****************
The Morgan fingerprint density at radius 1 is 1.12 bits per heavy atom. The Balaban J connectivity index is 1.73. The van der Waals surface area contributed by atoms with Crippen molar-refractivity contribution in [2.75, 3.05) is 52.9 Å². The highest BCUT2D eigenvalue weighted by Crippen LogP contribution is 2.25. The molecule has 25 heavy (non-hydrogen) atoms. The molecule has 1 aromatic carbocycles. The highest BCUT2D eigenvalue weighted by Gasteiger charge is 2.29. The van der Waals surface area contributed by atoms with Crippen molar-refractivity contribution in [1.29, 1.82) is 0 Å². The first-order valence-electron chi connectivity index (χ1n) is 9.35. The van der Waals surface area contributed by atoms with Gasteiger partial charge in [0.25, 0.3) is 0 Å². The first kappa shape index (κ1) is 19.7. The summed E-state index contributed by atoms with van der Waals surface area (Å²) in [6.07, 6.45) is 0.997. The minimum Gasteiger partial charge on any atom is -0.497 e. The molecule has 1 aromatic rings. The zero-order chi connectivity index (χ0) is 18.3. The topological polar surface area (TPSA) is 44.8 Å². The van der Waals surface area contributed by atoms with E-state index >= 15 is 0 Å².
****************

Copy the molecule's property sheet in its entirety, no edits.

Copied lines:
The Morgan fingerprint density at radius 1 is 1.12 bits per heavy atom. The Balaban J connectivity index is 1.73. The van der Waals surface area contributed by atoms with Crippen molar-refractivity contribution in [2.75, 3.05) is 52.9 Å². The highest BCUT2D eigenvalue weighted by Crippen LogP contribution is 2.25. The molecule has 25 heavy (non-hydrogen) atoms. The molecule has 1 aromatic carbocycles. The highest BCUT2D eigenvalue weighted by Gasteiger charge is 2.29. The van der Waals surface area contributed by atoms with Crippen molar-refractivity contribution in [1.29, 1.82) is 0 Å². The first-order valence-electron chi connectivity index (χ1n) is 9.35. The van der Waals surface area contributed by atoms with Gasteiger partial charge in [0.25, 0.3) is 0 Å². The first kappa shape index (κ1) is 19.7. The summed E-state index contributed by atoms with van der Waals surface area (Å²) in [6.07, 6.45) is 0.997. The minimum Gasteiger partial charge on any atom is -0.497 e. The molecule has 1 aromatic rings. The zero-order chi connectivity index (χ0) is 18.3. The topological polar surface area (TPSA) is 44.8 Å². The van der Waals surface area contributed by atoms with E-state index >= 15 is 0 Å².